PIERRE, S.D. (KELO) — KELOLAND Capitol News Bureau reporter Bob Mercer emailed a list of questions Wednesday morning to state Health Secretary Kim Malsam-Rysdon, state epidemiologist Joshua Clayton and department communications director Derrick Haskins about South Dakota’s COVID-19 situation. Here are responses Haskins provided Wednesday evening.
First, a basic question about terminology. How should news reporters describe what the state lab is doing regarding COVID-19 samples? Is the lab staff ‘confirming’ results or ‘analyzing’ or ‘testing’ or what? We are testing specimens.
How are the field-level samples being gathered? Mouth swabs, stool samples? CDC recommends the collection of nasopharyngeal specimens. (This refers to the nose and throat area.)
How long does one sample take to process? The testing process takes approximately 8 hours but can vary based on volume.
Has the state lab refocused staff from other duties to concentrate on the incoming samples? If so, how would I describe that? We have cross-trained additional scientists and increased the number of support staff to assist with the testing process.
Has the central DOH office refocused staff from other duties to focus on the situation? Yes, we have employees from a variety of areas of the department who are assisting with the COVID-19 response. These employees are doing things like answering phone calls or assisting with shipping and receiving.
How much testing capacity does the state lab have? And has the lab secured a supply of testing supplies? The lab currently has an adequate number of tests. However, there is a nationwide shortage of supplies needed to run tests for SARS-CoV-2, the virus that causes COVID-19. The South Dakota Public Health Laboratory (SDPHL) was able to run tests for medium and high-risk patients on Monday, March 16. However, the SDPHL did not receive additional supplies as expected to run tests beyond March 16, and there is no timeframe of when these supplies will be available from the CDC and our commercial suppliers.
On March 9, KELOLAND.com digital reporter Michael Geheren reported South Dakota had 1,900 tests available, according to Haskins. At that time, that was enough to test 900 people because each patient tested for coronavirus typically received two tests: a nose swab and throat swab. The testing guidelines from the CDC have changed twice since March 9.
On March 13, the CDC recommended to collect and test a single nose swab. On March 17, the guidelines updated the description of how to collect an accurate nasal swab. The CDC also recommended testing of “lower respiratory tract speciments.”
For perspective 900 tests represented 0.01% of the South Dakota population, based on 2019 population estimates, Geheren reported.
The governor said commercial testing would be starting. Where would those operations be and which organizations would be running them? Our state health systems are working on building commercial lab availability and we will work with those labs as needed to get tests run in our state. They are estimating this testing capacity will come on-line by the end of the week.
Has CDC issued guidelines for gauging a healthcare provider’s readiness on COVID-19? Where do South Dakota’s three major healthcare providers stand regarding readiness? The Department of Health as well as regional healthcare planning coalitions in the state have been planning for contingencies such as disasters or outbreaks for several years which includes among other things, surge capacity. This planning includes contingencies for additional capacity as the need arises. Individual hospitals and facilities also have preparedness plans in place.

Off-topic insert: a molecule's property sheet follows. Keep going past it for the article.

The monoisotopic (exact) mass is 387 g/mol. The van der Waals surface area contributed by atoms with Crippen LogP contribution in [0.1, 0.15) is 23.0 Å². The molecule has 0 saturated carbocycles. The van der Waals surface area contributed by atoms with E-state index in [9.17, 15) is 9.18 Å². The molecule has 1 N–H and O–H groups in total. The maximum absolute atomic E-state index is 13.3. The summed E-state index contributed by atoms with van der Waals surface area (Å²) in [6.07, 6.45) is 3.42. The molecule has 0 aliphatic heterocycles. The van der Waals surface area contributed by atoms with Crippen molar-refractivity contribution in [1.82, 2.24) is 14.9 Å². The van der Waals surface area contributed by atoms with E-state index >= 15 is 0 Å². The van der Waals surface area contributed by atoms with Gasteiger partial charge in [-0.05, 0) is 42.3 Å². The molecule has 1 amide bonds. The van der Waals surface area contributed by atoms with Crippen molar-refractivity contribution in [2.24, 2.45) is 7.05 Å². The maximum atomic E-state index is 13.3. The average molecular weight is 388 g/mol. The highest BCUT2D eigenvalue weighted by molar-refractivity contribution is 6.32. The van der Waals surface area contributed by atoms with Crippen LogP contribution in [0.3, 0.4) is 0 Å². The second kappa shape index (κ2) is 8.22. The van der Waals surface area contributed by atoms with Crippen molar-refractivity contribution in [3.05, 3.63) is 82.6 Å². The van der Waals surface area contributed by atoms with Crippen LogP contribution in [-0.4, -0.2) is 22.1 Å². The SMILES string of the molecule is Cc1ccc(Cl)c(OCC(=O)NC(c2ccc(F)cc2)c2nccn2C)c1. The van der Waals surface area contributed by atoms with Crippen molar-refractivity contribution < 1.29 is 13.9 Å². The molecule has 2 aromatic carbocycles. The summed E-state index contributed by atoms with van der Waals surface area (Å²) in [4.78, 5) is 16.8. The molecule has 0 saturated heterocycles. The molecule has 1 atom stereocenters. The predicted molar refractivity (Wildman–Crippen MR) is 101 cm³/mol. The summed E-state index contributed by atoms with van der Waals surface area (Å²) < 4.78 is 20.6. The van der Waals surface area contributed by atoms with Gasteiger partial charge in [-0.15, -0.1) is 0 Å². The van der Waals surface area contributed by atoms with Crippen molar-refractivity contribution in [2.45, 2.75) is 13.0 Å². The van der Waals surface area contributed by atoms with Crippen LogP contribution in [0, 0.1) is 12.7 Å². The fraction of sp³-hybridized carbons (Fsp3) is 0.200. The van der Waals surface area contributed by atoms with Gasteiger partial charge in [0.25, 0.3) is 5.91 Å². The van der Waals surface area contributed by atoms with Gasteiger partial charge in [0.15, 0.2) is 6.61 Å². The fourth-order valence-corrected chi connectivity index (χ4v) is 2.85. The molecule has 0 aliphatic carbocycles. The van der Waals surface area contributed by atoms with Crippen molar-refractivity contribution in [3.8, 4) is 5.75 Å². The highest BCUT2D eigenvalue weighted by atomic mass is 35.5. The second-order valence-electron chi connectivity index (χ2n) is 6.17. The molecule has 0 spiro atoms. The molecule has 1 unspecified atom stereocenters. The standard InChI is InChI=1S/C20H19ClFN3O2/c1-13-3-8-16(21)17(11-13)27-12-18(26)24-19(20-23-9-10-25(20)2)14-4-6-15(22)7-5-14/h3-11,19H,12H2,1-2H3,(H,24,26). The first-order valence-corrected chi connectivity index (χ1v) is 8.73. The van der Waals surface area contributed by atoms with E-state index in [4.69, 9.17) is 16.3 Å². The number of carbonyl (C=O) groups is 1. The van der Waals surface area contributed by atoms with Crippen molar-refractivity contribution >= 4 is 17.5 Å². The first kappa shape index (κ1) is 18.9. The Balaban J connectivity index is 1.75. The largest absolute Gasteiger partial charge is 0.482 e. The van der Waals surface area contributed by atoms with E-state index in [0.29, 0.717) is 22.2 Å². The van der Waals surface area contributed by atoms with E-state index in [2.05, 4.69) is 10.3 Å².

How many respirators and ventilators are available in South Dakota? Is there a sharing agreement in place so they can be shifted within organizations and among organizations? Is there a backup plan in place if South Dakota develops more patients than there are available respirators and ventilators? We’re not able to provide specific numbers because ventilator availability fluctuates rapidly and can change multiple times in a single day like many medical supplies. We will continue to manage critical equipment like ventilators on a daily basis to ensure all available equipment is deployed where it is most needed.
One of the criticisms I’ve seen on Twitter regarding South Dakota state testing is that supposedly, so far, the only tests have been on people who traveled? Is this true? Can SDDOH provide county-by-county numbers for the negative results? Any medical provider is able to order a test for their patients if they believe it is necessary. We do not test asymptomatic individuals. For more information about the order in which tests are processed visit covid.sd.gov.
Are the steps that have been taken in South Dakota working to flatten the curve? What would some next steps be? We believe the interventions being implemented now will be effective. We will continue to evaluate the situation and make additional recommendations as appropriate.
How long should the restrictions stay in place? Is this a short-term situation or will there be long-term changes? We believe the interventions being implemented now will be effective. We will continue to evaluate situation and make additional recommendations as appropriate.
Regarding patients who contract the illness, what leads to death? And will lungs recover or will they be permanently damaged? COVID-19 infection can cause pneumonia, bronchitis, and respiratory failure. The long-term effects of COVID-19 infection are not known.
Beyond hand-washing and social distancing, what else should we be telling the public? If individuals have symptoms fever and symptoms, such as cough or difficulty breathing, call your healthcare provider for medical advice.
NOTE: For daily updates visit KELOLAND.com or covid.sd.gov.